Automated data exchange in Prüm II: The EU’s securitisation mindset keeps encroaching on our fundamental rights
The agreement on automated data exchange for police cooperation, known as ‘Prüm II aligns with a broader EU trend of laws prioritising national security over human rights. The final text of this regulation has insufficient fundamental rights safeguards and could even encourage more member states to adopt facial recognition technology. The EU Parliament must reject the current Prüm II Regulation in the upcoming plenary vote.
The European Parliament’s Committee on Civil Liberties, Justice and Home Affairs (LIBE) officially endorsed the agreement on automated data exchange for police cooperation, known as ‘Prüm II,’ on December 4, 2023. Members of the European Parliament are expected to vote on whether or not to accept this deal on February 8, 2024. A critical component of the European Union’s (EU) plan to purportedly enhance security across the continent, the Prüm II regulation will introduce additional categories of sensitive data from national police records and databases to the original Prüm framework. The aim is to facilitate automated processing and exchange of personal data for streamlined cross-border law enforcement within the Schengen area. This is concerning because Prüm II aligns with the broader trend of emphasising security measures that treat individuals as potential criminals, rather than addressing the underlying causes of crime and prioritising less intrusive alternatives.
Legislative trend of national security over human rights
The Prüm framework, established as EU law in 2008, represents an effort to enhance collaboration in law enforcement and security. The objective was to empower law enforcement authorities to participate in cross-border cooperation and facilitate the sharing of information. Prüm II is an outcome of the European Commission and the Council advocating for an improved framework, with the aim of expanding the types of data shared through the system.
Communications from the European Commission and the Council strongly emphasise the imperative embedded within the Prüm II reform not just to punish but also to proactively thwart crimes such as terrorism and organised crime. The underlying principle in Prüm II is clear: considering that criminals can operate freely across the borders of Schengen countries, data related to them must also traverse these boundaries freely.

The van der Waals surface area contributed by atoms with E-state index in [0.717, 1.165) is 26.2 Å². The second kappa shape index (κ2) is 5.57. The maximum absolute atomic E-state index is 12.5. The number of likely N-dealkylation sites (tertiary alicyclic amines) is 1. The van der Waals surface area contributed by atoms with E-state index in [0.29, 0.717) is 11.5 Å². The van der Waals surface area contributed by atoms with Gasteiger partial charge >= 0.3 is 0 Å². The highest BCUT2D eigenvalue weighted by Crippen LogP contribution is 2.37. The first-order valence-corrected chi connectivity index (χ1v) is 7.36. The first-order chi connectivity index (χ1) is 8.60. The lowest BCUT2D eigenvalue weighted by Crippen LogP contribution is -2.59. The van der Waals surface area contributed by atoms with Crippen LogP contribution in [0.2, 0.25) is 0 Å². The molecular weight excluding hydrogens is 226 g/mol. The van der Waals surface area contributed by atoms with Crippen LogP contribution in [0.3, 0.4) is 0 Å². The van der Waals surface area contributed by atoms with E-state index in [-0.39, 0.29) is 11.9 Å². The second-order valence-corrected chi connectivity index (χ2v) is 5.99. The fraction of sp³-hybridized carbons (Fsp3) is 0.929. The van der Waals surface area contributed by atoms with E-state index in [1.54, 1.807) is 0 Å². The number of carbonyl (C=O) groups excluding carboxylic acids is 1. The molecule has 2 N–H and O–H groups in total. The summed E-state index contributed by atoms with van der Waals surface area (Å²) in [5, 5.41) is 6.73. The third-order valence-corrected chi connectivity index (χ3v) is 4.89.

However, this legislative trend prioritises national security over people’s rights, raising concerns about potential violations of due process, systemic discrimination, and an overarching rule of law crisis in the EU. The latter goes hand in hand with Member states’ resistance to any limitation on their processing of personal data in the name of ‘national security’. This is evident in their willingness to grant carte blanche to law enforcement agencies, permitting the use of spyware and endorsing other state-sanctioned abusive actions. A prevalent misconception, tied to the ever-prevalent securitisation mindset in recent times suggests that sacrificing certain rights is necessary for the sake of living safely. However, the optimal approach to ensuring our safety lies in security services adhering to the rule of law, rather than infringing upon it. Unchecked, the impact of their operations has the potential to cause significant harm, particularly when it comes to marginalised and vulnerable groups.
Prüm II: lacks safeguards, could exacerbate deep-rooted problems